urging you to give NOW and give generously
The 1949 March of Dimes, which
is entering its second week, is
gaining increasing momentum, Mr.
A. P. Ledbetter, March of Dimes
chairman in the Waynesville area,
announced today, urging all citi
zens to redouble their efforts in
the final week to make the (hive
a record .success.
"So far." Mr. Udbetler said,
"Haywood County residents have
responded generously to the 1949
March of Dimes. Judging by re
ports from our various committee
chairmen, every segment of thP
public here seems keen I v aware of
the urgent need In make our ctir
rnt appeal a record success."
Mr. Ledbetter pointed out. how
ever, that if the goal were to be
reached, the efforts of every!
Waynesville and Hazelwoorl resi- j
dent must be redoubled. During
the final week of the drive, he said, !
March of Dimes activities will be I
intensified because of the pressing I
need to prepare for the coming i
I polio season. I
"At the same time," Mr. Ledbet
ter disclosed, "funds given to the
March of Dimes will he used not
only to help those whom polio may
strike but we still have to meet the
continuing cost of care and treat
ment of boys and girls stricken in
prior epidemic years, and insure
that there is no interruption in re
search for a cure or preventive of
Mr. Ledbetter urged all who re
ceived March of Dimes Coin Cards
and School Cards to return them
promptly with as generous a rnn.
tribution as possible if ih. h,
not already done so. Coin "collec
tors, he said, will continue nn dis
play throughout the concluding
week of the campaign He aDDeaW
to shoppers to donate whatever
loose change thev can snar rfaiu.
to the fight against polio and help
speen tne flnve to victorv by Janu
"None of us." Mr. Ledhet ter rnn.
eluded, "can afford to take chances
with a possible polio epidemic this
comina summer Rut nil
m uo can
afford a dime or a dollar toward as
surance that we will he rnH
l u J
nnuuiu inianuie paralysis hit our
county this vear."
Crisis in Israel
Leave For Tour
Of Siler City
Around 35 poultry growers of
the county will leave here Tuesday
morning for a tour of Chatham
county to make a study of poultry
conditions in Siler City including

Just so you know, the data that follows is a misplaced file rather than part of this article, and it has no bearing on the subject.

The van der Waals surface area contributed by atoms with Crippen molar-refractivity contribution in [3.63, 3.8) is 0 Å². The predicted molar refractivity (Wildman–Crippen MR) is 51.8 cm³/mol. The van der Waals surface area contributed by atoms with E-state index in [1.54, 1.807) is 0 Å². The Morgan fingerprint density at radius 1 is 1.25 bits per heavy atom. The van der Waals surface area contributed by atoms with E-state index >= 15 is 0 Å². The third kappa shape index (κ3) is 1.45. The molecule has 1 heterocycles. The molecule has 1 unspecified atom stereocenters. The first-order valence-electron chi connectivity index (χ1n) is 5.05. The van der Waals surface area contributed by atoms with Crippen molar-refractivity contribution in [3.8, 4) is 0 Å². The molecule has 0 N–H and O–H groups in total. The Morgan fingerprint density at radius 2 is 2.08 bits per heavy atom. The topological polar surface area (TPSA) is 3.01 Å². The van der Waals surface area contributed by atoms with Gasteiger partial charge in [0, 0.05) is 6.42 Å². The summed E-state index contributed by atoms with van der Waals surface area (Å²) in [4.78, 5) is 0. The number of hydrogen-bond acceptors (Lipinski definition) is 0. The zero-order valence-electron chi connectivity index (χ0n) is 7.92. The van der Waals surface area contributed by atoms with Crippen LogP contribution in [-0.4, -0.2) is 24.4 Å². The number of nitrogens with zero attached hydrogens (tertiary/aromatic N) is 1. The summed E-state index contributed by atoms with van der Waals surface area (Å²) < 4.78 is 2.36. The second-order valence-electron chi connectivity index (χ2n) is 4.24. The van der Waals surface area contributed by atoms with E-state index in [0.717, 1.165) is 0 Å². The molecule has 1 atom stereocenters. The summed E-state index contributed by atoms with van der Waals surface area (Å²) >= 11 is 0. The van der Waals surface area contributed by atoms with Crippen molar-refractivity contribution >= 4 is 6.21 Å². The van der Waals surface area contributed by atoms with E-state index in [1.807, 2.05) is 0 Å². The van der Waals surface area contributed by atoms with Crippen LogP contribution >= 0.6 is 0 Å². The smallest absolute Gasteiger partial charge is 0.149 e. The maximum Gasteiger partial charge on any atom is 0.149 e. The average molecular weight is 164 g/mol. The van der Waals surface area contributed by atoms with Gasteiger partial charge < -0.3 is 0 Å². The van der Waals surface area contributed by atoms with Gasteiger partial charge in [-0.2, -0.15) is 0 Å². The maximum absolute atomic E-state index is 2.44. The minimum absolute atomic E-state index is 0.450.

freezer locker and dressing facili
ties. The group made plans for the
j lour in a meeting last Thursday af-
ternoon. The local delegation will
! leave at 8 o'clock this morning.
The possibility of poultry pro
duction of broilers in Haywood
county was discussed by around 50
poultry growers. C. F. Parrish. ex
tension poultry specialist, and Tom
March of State College, ' led the
Jonathan Woody, president of
First National Bank, expressed the
desire for people in the county to
make a lour of poultry areas in
the state, since broiler production
nets around forty million dollars
which is 20 times as much as beef
cattle is bringing in the county.
Representatives of feed com
panies in this area were present at
1 1 1 1
noias up i
fast food lij
See Amana Ml
today! It's nJ
and easy on ii
Freezer and d
go down and fiJ
soar! 5 year iJ
year free wad
Ask About Our Convenient Payment
You Are Cordially Invited To Attend A . .
Frozen Foods and Amana Home Fre
By Miss Jean Hall - nationally known as an expert on the prepi
ot foods lor the Home Freezer and the preparation oi frozen J
the table at the
Haywood County Farmers Co-operalivi
tAy I KIM
) VS. Awl Y NANS-
Whether or not you are interested in home
freezers or now have a home freezer, be sure
and attend this meeting.
Get the fascinating facts about frozen
At 2 p.
Men are also invited.
LEARN how to live better and lit
er with a home freezer.
Miss Hall will be glad to answer
Get money saving hints on how to shop
tor the best foods for (rff,;
Get the latest frozen food i.hn; . s ls. a golden opportunity
Learn how . se.ee., pa re w'td'S H IZ T J? ,he ,re H
age for freezing at hnmp
r ursi time anything as comDlete nas
fered in this locality.
wrought You By The
Member Federal Deposit Insurance Corporation
Member Federal Resem Byatem
AS TINSION mounts la the British
Israeli crisis, two Mm. . .
9eet reported assembled by Great
Britain at Malta have been dis
patched to Cyprus (1, while Eng.
lish trooDS have been font t-.
Suez (2) to Aqaba (S). The British
moves followed the shooting down
at Rafa 14 nt r
Haywood County Farmers Co-operaiiv
a, And Amana Home Freezers
1st PrUe-25-lb. Bog Yukon's Best Flour
pianea. - " (lnttnutttMua
II i - - -